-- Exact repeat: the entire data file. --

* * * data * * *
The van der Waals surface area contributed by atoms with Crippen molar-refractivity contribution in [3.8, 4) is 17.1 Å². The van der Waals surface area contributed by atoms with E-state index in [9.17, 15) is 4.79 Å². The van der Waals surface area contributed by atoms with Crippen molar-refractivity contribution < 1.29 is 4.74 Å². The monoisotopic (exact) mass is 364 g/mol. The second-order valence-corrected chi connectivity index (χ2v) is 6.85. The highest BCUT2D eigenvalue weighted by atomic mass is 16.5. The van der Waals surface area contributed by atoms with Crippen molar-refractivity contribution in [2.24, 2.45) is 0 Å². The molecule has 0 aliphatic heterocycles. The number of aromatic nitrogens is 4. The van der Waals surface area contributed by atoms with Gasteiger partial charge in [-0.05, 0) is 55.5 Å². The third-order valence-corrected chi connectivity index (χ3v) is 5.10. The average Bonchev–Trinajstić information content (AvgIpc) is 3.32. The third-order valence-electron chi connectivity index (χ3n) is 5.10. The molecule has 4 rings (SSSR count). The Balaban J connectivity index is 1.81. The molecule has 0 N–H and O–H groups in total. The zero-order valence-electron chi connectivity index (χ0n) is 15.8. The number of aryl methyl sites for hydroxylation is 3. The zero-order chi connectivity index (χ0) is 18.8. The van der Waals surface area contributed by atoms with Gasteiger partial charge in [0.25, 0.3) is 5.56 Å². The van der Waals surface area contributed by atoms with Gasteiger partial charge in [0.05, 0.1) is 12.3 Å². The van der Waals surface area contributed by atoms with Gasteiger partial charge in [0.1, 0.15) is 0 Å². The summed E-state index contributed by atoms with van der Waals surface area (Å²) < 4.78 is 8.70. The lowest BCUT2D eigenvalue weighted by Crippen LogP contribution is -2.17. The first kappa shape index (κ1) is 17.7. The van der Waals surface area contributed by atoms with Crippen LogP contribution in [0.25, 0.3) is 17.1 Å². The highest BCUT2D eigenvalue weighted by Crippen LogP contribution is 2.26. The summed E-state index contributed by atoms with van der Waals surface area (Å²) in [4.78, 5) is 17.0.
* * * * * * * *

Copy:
The van der Waals surface area contributed by atoms with Crippen molar-refractivity contribution in [3.8, 4) is 17.1 Å². The van der Waals surface area contributed by atoms with E-state index in [9.17, 15) is 4.79 Å². The van der Waals surface area contributed by atoms with Crippen molar-refractivity contribution < 1.29 is 4.74 Å². The monoisotopic (exact) mass is 364 g/mol. The second-order valence-corrected chi connectivity index (χ2v) is 6.85. The highest BCUT2D eigenvalue weighted by atomic mass is 16.5. The van der Waals surface area contributed by atoms with Crippen molar-refractivity contribution in [2.24, 2.45) is 0 Å². The molecule has 0 aliphatic heterocycles. The number of aromatic nitrogens is 4. The van der Waals surface area contributed by atoms with Gasteiger partial charge in [-0.05, 0) is 55.5 Å². The third-order valence-corrected chi connectivity index (χ3v) is 5.10. The average Bonchev–Trinajstić information content (AvgIpc) is 3.32. The third-order valence-electron chi connectivity index (χ3n) is 5.10. The molecule has 4 rings (SSSR count). The Balaban J connectivity index is 1.81. The molecule has 0 N–H and O–H groups in total. The zero-order valence-electron chi connectivity index (χ0n) is 15.8. The number of aryl methyl sites for hydroxylation is 3. The zero-order chi connectivity index (χ0) is 18.8. The van der Waals surface area contributed by atoms with Gasteiger partial charge in [0.25, 0.3) is 5.56 Å². The van der Waals surface area contributed by atoms with Gasteiger partial charge in [0.05, 0.1) is 12.3 Å². The van der Waals surface area contributed by atoms with Gasteiger partial charge in [0.1, 0.15) is 0 Å². The summed E-state index contributed by atoms with van der Waals surface area (Å²) < 4.78 is 8.70. The lowest BCUT2D eigenvalue weighted by Crippen LogP contribution is -2.17. The first kappa shape index (κ1) is 17.7. The van der Waals surface area contributed by atoms with Crippen LogP contribution in [0.25, 0.3) is 17.1 Å². The highest BCUT2D eigenvalue weighted by Crippen LogP contribution is 2.26. The summed E-state index contributed by atoms with van der Waals surface area (Å²) in [4.78, 5) is 17.0.